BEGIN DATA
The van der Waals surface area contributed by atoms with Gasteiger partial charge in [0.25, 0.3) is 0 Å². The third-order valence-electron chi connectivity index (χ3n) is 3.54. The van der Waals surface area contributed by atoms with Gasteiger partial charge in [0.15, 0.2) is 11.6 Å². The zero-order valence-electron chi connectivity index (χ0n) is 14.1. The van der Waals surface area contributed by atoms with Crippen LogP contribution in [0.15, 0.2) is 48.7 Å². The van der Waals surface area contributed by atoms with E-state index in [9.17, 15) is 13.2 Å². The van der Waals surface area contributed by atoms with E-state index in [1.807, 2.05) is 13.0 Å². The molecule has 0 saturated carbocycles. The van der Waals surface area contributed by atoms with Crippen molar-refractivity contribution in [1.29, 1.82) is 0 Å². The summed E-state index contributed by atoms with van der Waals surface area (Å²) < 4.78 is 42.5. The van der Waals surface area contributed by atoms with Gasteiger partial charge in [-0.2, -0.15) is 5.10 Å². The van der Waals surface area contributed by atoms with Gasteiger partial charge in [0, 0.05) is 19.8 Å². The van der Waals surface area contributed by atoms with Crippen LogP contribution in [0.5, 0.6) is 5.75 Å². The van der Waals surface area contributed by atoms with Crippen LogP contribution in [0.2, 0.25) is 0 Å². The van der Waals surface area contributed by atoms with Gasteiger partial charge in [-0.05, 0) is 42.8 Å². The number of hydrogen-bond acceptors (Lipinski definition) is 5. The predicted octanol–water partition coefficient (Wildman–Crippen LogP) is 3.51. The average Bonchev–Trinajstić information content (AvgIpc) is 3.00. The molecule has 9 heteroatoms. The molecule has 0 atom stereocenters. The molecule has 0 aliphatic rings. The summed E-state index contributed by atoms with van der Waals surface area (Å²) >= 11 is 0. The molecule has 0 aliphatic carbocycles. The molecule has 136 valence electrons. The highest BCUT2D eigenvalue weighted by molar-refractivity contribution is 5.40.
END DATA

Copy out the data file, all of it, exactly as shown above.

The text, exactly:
The van der Waals surface area contributed by atoms with Gasteiger partial charge in [0.25, 0.3) is 0 Å². The third-order valence-electron chi connectivity index (χ3n) is 3.54. The van der Waals surface area contributed by atoms with Gasteiger partial charge in [0.15, 0.2) is 11.6 Å². The zero-order valence-electron chi connectivity index (χ0n) is 14.1. The van der Waals surface area contributed by atoms with Crippen LogP contribution in [0.15, 0.2) is 48.7 Å². The van der Waals surface area contributed by atoms with E-state index in [9.17, 15) is 13.2 Å². The van der Waals surface area contributed by atoms with E-state index in [1.807, 2.05) is 13.0 Å². The molecule has 0 saturated carbocycles. The van der Waals surface area contributed by atoms with Crippen molar-refractivity contribution in [1.29, 1.82) is 0 Å². The summed E-state index contributed by atoms with van der Waals surface area (Å²) < 4.78 is 42.5. The van der Waals surface area contributed by atoms with Gasteiger partial charge in [-0.2, -0.15) is 5.10 Å². The van der Waals surface area contributed by atoms with Gasteiger partial charge in [0, 0.05) is 19.8 Å². The van der Waals surface area contributed by atoms with Crippen LogP contribution in [0.5, 0.6) is 5.75 Å². The van der Waals surface area contributed by atoms with Crippen LogP contribution in [0.2, 0.25) is 0 Å². The van der Waals surface area contributed by atoms with Gasteiger partial charge in [-0.05, 0) is 42.8 Å². The number of hydrogen-bond acceptors (Lipinski definition) is 5. The predicted octanol–water partition coefficient (Wildman–Crippen LogP) is 3.51. The average Bonchev–Trinajstić information content (AvgIpc) is 3.00. The molecule has 9 heteroatoms. The molecule has 0 atom stereocenters. The molecule has 0 aliphatic rings. The summed E-state index contributed by atoms with van der Waals surface area (Å²) >= 11 is 0. The molecule has 0 aliphatic carbocycles. The molecule has 136 valence electrons. The highest BCUT2D eigenvalue weighted by molar-refractivity contribution is 5.40.